That evening my partner arrived. He asked me ‘Clodagh are you there?’ and asked me to blink once for yes. I remember looking at him and thinking, I can’t get this wrong; I need him to know that I am here. I closed my eyes, shut them really tight, counted to three, opened them and remember looking at him and seeing him really happy saying ‘I knew you were there!’ Straight away we worked out a system of blinks.

You spent three months Clodagh like this. One day, as you say, is a long time being locked-in. How did you keep yourself going?

When I got the first movement I think people misunderstand. When I broke out, there was no functional movement and I could barely make a sound. When I went to Musgrave after 6 weeks in the Royal, it took months and months for me to being able to press the nurse call button. We got a button with an audio recording that said ‘Hello it’s Clodagh here, can you help me?’ I could turn and hit that with my head. Nights were terrifying. Unlike you, if you were in hospital and you needed help, you could just hit a button. Suddenly I became aware just how vulnerable I was because I could not or press a button or shout for help.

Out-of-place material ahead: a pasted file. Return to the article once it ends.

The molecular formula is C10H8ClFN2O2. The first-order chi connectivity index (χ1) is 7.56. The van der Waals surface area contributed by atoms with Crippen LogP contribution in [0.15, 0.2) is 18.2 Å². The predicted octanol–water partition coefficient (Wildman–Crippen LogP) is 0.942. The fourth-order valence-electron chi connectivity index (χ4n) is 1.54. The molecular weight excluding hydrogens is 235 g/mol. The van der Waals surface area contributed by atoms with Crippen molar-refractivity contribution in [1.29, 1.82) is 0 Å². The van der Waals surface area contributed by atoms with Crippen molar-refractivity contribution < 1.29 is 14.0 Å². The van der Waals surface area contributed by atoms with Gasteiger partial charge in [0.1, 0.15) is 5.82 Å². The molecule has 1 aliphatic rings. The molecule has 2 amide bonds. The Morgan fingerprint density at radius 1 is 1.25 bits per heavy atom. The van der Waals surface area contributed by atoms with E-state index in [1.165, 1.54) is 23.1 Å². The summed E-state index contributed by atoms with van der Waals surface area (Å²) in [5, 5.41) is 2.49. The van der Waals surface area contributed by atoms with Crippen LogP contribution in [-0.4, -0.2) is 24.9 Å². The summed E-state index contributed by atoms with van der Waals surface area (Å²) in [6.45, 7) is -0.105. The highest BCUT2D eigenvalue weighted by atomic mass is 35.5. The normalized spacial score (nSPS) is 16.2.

But I would say that I was able to explore my own memories, relive my own life vividly, visit my memories from my childhood. I had travelled a lot. I was able to recall places almost more vividly than at the time I was visiting them. I could remember the smells, the sights, the sounds and would just close my eyes and lose myself.

Adrian and I had travelled down southern Africa before I had taken ill. I can remember the red sands of the Namib desert. Initially, when I had my stroke, my temperature gauge broke. They were concerned that I was going to die with heat stroke and I could hear them say that. I just took myself to remember everywhere I had been and travelled which was exceptionally hot. I would lie there and dream of the Namib desert and remember how the sands were under my feet. I’d remember I’d travelled round Ayres Rock. I have been in Cambodia teaching and remember the classroom being stifling hot. I would lie back and remember all those times where I had been places which were exceptionally hot. It was strange, I could almost remember the colours and the heat more vividly than at the time I was there. I could conjure up the sounds.

I would play my own life like movies in my head. I would spend time with what I would call my favourite memories.

How did that all help?